Now, you might think, “Well, if both applicants have A-averages, then they are equally good students and applicants.” But we know that because of grade inflation and grade compression, that is not necessarily the case at all. Also, if you actually look at the content of the ACT, you’ll readily see that the student with the 35 has more academic knowledge and skills (unless the student who scored a 25 on the ACT was able to catch up in college to the student with a 35 on the ACT in both knowledge and skills in grammar, rhetorical skills, mathematical knowledge and reasoning, reading comprehension, scientific reasoning, etc — but it’s highly unlikely that as both students are progressing that the student with a 25 would be able to close that gap).

What do all people do in the face of uncertainty? They gravitate toward certainty. Which is what employers will very likely do with respect to colleges.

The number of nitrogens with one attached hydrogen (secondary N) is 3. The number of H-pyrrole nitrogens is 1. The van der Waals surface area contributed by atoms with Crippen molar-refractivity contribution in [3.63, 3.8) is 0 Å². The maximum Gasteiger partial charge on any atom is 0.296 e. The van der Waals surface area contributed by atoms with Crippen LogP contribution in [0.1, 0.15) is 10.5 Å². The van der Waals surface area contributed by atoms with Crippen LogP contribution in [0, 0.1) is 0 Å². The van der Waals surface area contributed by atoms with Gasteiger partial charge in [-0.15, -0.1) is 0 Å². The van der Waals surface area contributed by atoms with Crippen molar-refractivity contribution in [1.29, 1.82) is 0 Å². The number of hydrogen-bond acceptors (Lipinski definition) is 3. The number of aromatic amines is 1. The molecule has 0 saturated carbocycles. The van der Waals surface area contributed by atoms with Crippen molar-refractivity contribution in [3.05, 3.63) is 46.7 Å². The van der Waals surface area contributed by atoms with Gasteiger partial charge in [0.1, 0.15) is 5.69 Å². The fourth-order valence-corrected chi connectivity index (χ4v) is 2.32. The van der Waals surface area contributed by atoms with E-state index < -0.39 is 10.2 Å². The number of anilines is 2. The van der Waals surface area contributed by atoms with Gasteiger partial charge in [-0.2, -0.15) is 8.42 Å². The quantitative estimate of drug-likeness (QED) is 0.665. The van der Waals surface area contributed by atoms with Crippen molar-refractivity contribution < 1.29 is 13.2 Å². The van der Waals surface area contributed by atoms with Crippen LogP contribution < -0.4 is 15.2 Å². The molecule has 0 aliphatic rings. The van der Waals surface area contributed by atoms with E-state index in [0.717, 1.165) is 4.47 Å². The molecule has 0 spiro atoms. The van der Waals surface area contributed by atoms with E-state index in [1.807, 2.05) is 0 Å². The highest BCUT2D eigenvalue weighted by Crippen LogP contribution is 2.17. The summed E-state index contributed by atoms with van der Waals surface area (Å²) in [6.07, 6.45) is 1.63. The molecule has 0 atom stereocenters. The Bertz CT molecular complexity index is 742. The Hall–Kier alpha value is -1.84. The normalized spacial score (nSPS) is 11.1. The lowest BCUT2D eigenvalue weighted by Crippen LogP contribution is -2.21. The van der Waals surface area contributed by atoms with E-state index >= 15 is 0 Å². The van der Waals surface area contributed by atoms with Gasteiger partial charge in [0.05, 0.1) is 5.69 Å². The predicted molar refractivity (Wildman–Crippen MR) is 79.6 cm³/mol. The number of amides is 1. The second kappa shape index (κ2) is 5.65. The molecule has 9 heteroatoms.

Consider, instead, two graduates from a top-ranked test-requiring university (such as from MIT, which has a middle 50% composite ACT range from 34-36):

  • Applicant #1: A-average (and scored a 34 on the ACT)
  • Applicant #2: A-average (and scored a 35 on the ACT)

Employers won’t know which applicant scored a 34 and which scored a 35, but there is not much difference between the two and they can be very certain that both applicants scored around a 34 or above because the student is graduating from a top college that is test-requiring. That gives employers significantly more certainty about the quality of applicants from a test-requiring university.